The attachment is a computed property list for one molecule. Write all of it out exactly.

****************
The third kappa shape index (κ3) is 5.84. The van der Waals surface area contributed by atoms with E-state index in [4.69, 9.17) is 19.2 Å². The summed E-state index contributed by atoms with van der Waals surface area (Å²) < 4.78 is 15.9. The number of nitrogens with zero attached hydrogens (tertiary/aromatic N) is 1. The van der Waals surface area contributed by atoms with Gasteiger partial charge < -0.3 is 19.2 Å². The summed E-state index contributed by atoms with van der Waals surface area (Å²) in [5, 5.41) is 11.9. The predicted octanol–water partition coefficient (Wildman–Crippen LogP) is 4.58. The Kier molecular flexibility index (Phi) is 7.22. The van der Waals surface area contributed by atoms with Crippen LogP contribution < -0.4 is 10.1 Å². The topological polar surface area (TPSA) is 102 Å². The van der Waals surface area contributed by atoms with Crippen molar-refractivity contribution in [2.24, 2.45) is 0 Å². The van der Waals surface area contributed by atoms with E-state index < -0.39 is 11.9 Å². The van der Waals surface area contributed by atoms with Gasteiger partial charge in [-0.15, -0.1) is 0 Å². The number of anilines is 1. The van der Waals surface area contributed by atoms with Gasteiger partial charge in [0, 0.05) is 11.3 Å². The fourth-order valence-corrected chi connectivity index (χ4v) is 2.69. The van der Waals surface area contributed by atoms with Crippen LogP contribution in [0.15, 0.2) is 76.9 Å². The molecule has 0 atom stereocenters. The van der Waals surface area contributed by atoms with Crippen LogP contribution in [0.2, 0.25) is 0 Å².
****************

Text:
The third kappa shape index (κ3) is 5.84. The van der Waals surface area contributed by atoms with E-state index in [4.69, 9.17) is 19.2 Å². The summed E-state index contributed by atoms with van der Waals surface area (Å²) < 4.78 is 15.9. The number of nitrogens with zero attached hydrogens (tertiary/aromatic N) is 1. The van der Waals surface area contributed by atoms with Gasteiger partial charge < -0.3 is 19.2 Å². The summed E-state index contributed by atoms with van der Waals surface area (Å²) in [5, 5.41) is 11.9. The predicted octanol–water partition coefficient (Wildman–Crippen LogP) is 4.58. The Kier molecular flexibility index (Phi) is 7.22. The van der Waals surface area contributed by atoms with Crippen LogP contribution < -0.4 is 10.1 Å². The topological polar surface area (TPSA) is 102 Å². The van der Waals surface area contributed by atoms with Crippen molar-refractivity contribution in [2.24, 2.45) is 0 Å². The van der Waals surface area contributed by atoms with E-state index < -0.39 is 11.9 Å². The van der Waals surface area contributed by atoms with Gasteiger partial charge in [-0.15, -0.1) is 0 Å². The number of anilines is 1. The van der Waals surface area contributed by atoms with Gasteiger partial charge in [0, 0.05) is 11.3 Å². The fourth-order valence-corrected chi connectivity index (χ4v) is 2.69. The van der Waals surface area contributed by atoms with Crippen LogP contribution in [0.15, 0.2) is 76.9 Å². The molecule has 0 atom stereocenters. The van der Waals surface area contributed by atoms with Crippen LogP contribution in [0.2, 0.25) is 0 Å².